My original notes for SOS article:
“In 1999 I was elected to the Scottish Parliament as a Conservative MSP for Mid Scotland and Fife, in my first speech to the Scottish Parliament in 1999 as a callow inexperienced politician, I levelled the charge at Donald Dewar that he lacked ambition for Scotland. My words then were “If you never raise your eyes above the horizon you will never see the stars.” Today nearly 15 years later the stars are not only firmly in focus but almost within reach. A yes vote on 18th September next year will put them firmly in our grasp.
The economic arguments will continue to be batted to and fro and the negative campaign of the No group will continue to paint the future black. I am not an economist and no one can predict what lies ahead absolutely, but my simple question is this, will Scotland be any worse off by grasping self determination? Is it credible to believe that we could possibly fail to prosper solely on the basis that our own decisions are made by Scots for Scots in Scotland?.
But there are wider issues than economics and those wider issues are the ones that matter more to me than if we may pay a penny more or less tax or save an extra shilling on a dram. These issues are founded on the type of society that my grandchildren will inherit. Look at what we seem to be unable to achieve under the current union, not just because of legislative restrictions but of a lack of will and purpose. There is evidential certainty that the inequalities inherent in British society fester in the social divisions exemplified so strongly in Scotland. There is little doubt that there are issues that we acknowledge but appear to ignore, issues such as land reform and ownership, issues such as access to the levers of power, issues such as the raft of NGO’s peopled by a select elite whose decisions affect the lives of millions, issues such as substandard housing in sink estates blighting the lives of children. My hope is that once independence is gained the people of Scotland will feel more inclined to participate in matters which directly impinge on their wellbeing.
The apathy that seems to infect the Scots , with scottish voter participation steadily declining in recent elections is perhaps a reflection of the perception of the Scottish Parliament as a kind of Super Council, where worthy bores drone on about the mundane and parochial, interspersed with a shouty wee Labour woman from Glasgow berating awbody, a Lib Dem forgotten somewhere amongst the blond wood and Minnie the Minx firing her Tory peashooter at the Chieftain tank that is the First Minister. It is true that a lot of Parliamentary business is, of its nature, attending to detail, but changes must be made to increase the participation and engagement of the voters. If Scotland is to really benefit from independence it may need to rethink the way it rules itself. Not least in the way that prospective MSP’s are selected for a start.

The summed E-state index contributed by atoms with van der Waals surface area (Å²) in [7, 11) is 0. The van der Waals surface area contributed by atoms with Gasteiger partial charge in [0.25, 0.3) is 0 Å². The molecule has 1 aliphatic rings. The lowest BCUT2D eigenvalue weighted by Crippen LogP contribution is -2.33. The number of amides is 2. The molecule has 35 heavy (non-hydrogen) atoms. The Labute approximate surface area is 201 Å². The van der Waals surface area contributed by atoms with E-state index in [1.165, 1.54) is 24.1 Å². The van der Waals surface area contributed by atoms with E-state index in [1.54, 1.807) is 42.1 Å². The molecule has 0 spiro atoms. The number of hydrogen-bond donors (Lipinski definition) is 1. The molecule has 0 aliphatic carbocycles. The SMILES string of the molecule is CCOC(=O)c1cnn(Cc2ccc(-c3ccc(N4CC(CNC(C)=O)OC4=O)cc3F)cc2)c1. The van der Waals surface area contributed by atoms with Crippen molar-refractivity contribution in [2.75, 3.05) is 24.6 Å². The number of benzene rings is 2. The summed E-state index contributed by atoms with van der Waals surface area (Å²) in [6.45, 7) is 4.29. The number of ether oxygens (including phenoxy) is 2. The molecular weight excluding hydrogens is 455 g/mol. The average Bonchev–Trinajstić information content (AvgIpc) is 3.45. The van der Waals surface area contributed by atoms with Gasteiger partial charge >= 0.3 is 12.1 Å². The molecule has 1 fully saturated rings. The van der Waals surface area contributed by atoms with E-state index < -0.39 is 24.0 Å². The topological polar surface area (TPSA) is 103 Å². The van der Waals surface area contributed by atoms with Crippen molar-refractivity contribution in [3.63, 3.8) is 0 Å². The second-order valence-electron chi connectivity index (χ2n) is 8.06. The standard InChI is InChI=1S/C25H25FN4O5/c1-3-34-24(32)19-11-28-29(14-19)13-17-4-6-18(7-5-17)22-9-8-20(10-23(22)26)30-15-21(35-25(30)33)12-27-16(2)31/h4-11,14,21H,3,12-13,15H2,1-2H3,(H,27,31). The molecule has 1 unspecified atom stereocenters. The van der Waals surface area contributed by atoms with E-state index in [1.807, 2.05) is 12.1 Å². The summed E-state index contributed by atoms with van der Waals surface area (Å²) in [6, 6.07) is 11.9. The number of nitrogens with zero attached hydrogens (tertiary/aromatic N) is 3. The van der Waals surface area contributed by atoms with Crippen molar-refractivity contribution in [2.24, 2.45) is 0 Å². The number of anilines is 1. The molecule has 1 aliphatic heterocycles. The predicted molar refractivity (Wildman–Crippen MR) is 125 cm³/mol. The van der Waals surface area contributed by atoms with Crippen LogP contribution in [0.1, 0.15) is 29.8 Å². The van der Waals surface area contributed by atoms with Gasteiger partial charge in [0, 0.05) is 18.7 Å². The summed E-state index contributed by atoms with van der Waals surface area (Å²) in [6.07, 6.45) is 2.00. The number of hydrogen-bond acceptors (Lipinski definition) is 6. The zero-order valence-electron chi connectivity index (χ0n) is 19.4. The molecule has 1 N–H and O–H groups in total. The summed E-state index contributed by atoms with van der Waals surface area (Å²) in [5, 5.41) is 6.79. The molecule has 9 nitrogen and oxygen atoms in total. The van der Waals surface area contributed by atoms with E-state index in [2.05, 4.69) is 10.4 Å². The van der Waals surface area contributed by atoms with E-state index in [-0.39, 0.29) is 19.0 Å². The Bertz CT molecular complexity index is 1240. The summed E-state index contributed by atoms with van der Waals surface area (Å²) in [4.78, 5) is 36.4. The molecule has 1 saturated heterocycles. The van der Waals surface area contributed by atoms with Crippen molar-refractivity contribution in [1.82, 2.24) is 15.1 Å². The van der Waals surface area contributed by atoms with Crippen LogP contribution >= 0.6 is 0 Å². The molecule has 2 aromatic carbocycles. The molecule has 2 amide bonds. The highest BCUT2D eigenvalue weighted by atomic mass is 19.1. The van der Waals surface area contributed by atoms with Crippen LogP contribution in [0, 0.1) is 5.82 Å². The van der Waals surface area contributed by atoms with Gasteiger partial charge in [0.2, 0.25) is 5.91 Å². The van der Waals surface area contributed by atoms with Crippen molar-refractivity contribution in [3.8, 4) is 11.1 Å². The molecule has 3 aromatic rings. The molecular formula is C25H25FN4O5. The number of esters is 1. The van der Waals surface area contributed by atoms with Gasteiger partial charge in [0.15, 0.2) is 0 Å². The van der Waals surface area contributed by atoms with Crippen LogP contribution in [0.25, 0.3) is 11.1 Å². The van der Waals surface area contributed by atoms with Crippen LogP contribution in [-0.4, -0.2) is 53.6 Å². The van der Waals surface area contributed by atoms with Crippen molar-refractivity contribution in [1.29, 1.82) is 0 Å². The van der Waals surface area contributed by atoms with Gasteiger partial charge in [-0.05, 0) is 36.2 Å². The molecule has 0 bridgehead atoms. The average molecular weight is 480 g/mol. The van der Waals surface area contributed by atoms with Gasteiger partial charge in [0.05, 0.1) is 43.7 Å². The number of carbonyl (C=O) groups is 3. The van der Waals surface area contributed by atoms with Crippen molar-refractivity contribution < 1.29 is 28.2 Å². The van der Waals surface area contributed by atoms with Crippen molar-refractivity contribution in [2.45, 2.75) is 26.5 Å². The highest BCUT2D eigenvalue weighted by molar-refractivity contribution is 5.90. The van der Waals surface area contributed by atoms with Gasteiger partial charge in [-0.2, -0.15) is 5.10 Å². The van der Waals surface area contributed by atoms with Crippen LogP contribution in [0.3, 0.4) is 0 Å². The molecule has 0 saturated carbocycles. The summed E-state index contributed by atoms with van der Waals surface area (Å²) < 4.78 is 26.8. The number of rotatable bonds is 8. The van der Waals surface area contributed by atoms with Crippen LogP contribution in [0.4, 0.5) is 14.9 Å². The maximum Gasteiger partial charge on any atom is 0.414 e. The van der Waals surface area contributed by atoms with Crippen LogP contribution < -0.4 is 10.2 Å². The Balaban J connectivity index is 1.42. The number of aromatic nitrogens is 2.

The Yes camp draws its support from across the political spectrum, but the preponderant impression projected by commentators is of a left/ soft left bias flavour to the vision it articulates. There is a a lack of expressed enthusiasm from the centre right or those who don’t believe that centralisation is the only method of arranging society. However this voice needs to be raised and heard. To desire less state intervention in peoples lives is not to emancipate the worst excesses of Toryism, to encourage people to think for themselves and influence the decisions that affect them directly is not to abrogate responsibility rather it increases and strengthens democracy. In an Independent Scotland there would be a direct incentive to be involved, a right to claim “move over, you, it’s my country too”. It is time for all Scots to embrace those latent feelings of pride and patriotism to enable us all to work together to build a better land. Perhaps a good place to mention “wealthy Nation”?
And yes there will be things to be arranged, negotiations to take place, compromises will have to be tholed, disappointments swallowed. The sticking points of sentimental attachments to armed forces links, shared history and familial ties are not obstacles to running our own lives but treasures to be archived and valued. As we make our way independently into the wider world we will make new links, new alliances and new attachments , not to replace the old ones but to add to them.
So by voting yes we have a chance to redress that 1999 accusation of lack of vision, to create a society free to rearrange itself in the way that suits it best, a society where innate fairness is the basis of behaviour of government to its citizens, a society where inequalities of opportunity are eliminated over time, where people have influence over their environment, health and education, where we all work towards commonly agreed goals whilst being guaranteed individual liberties and freedoms. In short a wish list of aspirations for a better country, one that a No vote not only won’t deliver but can’t deliver.